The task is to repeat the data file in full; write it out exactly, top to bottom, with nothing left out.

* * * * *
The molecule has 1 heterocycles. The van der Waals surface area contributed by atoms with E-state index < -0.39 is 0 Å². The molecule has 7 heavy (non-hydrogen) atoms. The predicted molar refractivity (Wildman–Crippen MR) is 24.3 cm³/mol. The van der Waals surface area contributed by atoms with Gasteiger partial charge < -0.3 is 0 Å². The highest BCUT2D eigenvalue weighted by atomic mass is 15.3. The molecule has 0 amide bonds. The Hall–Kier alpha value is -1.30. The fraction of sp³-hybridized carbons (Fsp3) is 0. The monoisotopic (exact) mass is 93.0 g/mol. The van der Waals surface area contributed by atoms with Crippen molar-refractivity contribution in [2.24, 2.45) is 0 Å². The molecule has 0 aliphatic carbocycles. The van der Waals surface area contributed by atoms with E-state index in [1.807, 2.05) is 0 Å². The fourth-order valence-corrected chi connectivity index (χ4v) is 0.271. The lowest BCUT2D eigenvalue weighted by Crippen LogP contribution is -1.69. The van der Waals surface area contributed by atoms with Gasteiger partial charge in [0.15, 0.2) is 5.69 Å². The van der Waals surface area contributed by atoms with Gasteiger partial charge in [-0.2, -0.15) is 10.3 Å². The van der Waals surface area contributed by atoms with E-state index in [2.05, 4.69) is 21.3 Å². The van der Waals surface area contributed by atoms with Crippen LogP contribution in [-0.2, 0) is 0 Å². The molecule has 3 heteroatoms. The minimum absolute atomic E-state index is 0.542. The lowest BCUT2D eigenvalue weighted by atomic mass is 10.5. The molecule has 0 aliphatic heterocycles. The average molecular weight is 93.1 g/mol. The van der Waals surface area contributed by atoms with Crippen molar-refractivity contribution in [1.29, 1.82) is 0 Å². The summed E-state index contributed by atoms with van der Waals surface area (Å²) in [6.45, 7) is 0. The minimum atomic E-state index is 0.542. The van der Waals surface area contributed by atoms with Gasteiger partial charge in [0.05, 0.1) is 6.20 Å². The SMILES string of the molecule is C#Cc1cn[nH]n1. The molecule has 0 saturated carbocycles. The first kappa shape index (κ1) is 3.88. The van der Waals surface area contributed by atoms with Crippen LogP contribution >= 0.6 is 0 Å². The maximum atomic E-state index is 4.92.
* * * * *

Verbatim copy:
The molecule has 1 heterocycles. The van der Waals surface area contributed by atoms with E-state index < -0.39 is 0 Å². The molecule has 7 heavy (non-hydrogen) atoms. The predicted molar refractivity (Wildman–Crippen MR) is 24.3 cm³/mol. The van der Waals surface area contributed by atoms with Gasteiger partial charge < -0.3 is 0 Å². The highest BCUT2D eigenvalue weighted by atomic mass is 15.3. The molecule has 0 amide bonds. The Hall–Kier alpha value is -1.30. The fraction of sp³-hybridized carbons (Fsp3) is 0. The monoisotopic (exact) mass is 93.0 g/mol. The van der Waals surface area contributed by atoms with Crippen molar-refractivity contribution in [2.24, 2.45) is 0 Å². The molecule has 0 aliphatic carbocycles. The van der Waals surface area contributed by atoms with E-state index in [1.807, 2.05) is 0 Å². The fourth-order valence-corrected chi connectivity index (χ4v) is 0.271. The lowest BCUT2D eigenvalue weighted by Crippen LogP contribution is -1.69. The van der Waals surface area contributed by atoms with Gasteiger partial charge in [0.15, 0.2) is 5.69 Å². The van der Waals surface area contributed by atoms with Gasteiger partial charge in [-0.2, -0.15) is 10.3 Å². The van der Waals surface area contributed by atoms with E-state index in [2.05, 4.69) is 21.3 Å². The van der Waals surface area contributed by atoms with Crippen LogP contribution in [-0.2, 0) is 0 Å². The molecule has 3 heteroatoms. The minimum absolute atomic E-state index is 0.542. The lowest BCUT2D eigenvalue weighted by atomic mass is 10.5. The molecule has 0 aliphatic heterocycles. The average molecular weight is 93.1 g/mol. The van der Waals surface area contributed by atoms with Crippen molar-refractivity contribution in [1.29, 1.82) is 0 Å². The summed E-state index contributed by atoms with van der Waals surface area (Å²) in [6.45, 7) is 0. The minimum atomic E-state index is 0.542. The van der Waals surface area contributed by atoms with Gasteiger partial charge in [0.05, 0.1) is 6.20 Å². The SMILES string of the molecule is C#Cc1cn[nH]n1. The molecule has 0 saturated carbocycles. The first kappa shape index (κ1) is 3.88. The van der Waals surface area contributed by atoms with Crippen LogP contribution >= 0.6 is 0 Å². The maximum atomic E-state index is 4.92.